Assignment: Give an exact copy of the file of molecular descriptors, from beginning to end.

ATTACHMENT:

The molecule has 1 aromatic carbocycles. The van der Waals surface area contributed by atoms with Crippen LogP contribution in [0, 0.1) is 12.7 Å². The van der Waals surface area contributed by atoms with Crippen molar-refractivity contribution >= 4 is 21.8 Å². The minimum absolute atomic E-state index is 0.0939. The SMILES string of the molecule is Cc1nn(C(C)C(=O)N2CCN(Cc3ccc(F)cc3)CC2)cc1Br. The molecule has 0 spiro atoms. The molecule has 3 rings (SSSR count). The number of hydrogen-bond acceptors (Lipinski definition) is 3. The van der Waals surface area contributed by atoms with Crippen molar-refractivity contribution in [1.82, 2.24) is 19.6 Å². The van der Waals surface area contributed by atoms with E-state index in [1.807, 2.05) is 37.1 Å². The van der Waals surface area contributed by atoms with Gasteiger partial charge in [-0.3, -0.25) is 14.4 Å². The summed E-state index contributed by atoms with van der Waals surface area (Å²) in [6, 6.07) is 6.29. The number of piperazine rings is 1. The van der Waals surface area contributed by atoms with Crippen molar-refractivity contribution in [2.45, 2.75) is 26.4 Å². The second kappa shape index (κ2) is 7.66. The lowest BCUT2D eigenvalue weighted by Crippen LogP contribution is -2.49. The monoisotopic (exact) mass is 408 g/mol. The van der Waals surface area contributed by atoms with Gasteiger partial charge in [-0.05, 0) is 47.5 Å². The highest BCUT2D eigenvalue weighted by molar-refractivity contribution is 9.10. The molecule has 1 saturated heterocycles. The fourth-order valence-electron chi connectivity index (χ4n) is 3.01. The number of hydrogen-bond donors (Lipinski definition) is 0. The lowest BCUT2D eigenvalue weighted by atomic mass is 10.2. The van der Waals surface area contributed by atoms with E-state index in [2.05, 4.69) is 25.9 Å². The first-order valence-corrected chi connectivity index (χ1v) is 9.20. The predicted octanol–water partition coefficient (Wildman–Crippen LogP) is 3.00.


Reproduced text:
The molecule has 1 aromatic carbocycles. The van der Waals surface area contributed by atoms with Crippen LogP contribution in [0, 0.1) is 12.7 Å². The van der Waals surface area contributed by atoms with Crippen molar-refractivity contribution >= 4 is 21.8 Å². The minimum absolute atomic E-state index is 0.0939. The SMILES string of the molecule is Cc1nn(C(C)C(=O)N2CCN(Cc3ccc(F)cc3)CC2)cc1Br. The molecule has 0 spiro atoms. The molecule has 3 rings (SSSR count). The number of hydrogen-bond acceptors (Lipinski definition) is 3. The van der Waals surface area contributed by atoms with Crippen molar-refractivity contribution in [1.82, 2.24) is 19.6 Å². The van der Waals surface area contributed by atoms with E-state index in [1.807, 2.05) is 37.1 Å². The van der Waals surface area contributed by atoms with Gasteiger partial charge in [-0.3, -0.25) is 14.4 Å². The summed E-state index contributed by atoms with van der Waals surface area (Å²) in [6, 6.07) is 6.29. The number of piperazine rings is 1. The van der Waals surface area contributed by atoms with Crippen molar-refractivity contribution in [2.45, 2.75) is 26.4 Å². The second kappa shape index (κ2) is 7.66. The lowest BCUT2D eigenvalue weighted by Crippen LogP contribution is -2.49. The monoisotopic (exact) mass is 408 g/mol. The van der Waals surface area contributed by atoms with Gasteiger partial charge in [-0.05, 0) is 47.5 Å². The highest BCUT2D eigenvalue weighted by molar-refractivity contribution is 9.10. The molecule has 1 saturated heterocycles. The fourth-order valence-electron chi connectivity index (χ4n) is 3.01. The number of hydrogen-bond donors (Lipinski definition) is 0. The lowest BCUT2D eigenvalue weighted by atomic mass is 10.2. The van der Waals surface area contributed by atoms with E-state index in [2.05, 4.69) is 25.9 Å². The first-order valence-corrected chi connectivity index (χ1v) is 9.20. The predicted octanol–water partition coefficient (Wildman–Crippen LogP) is 3.00.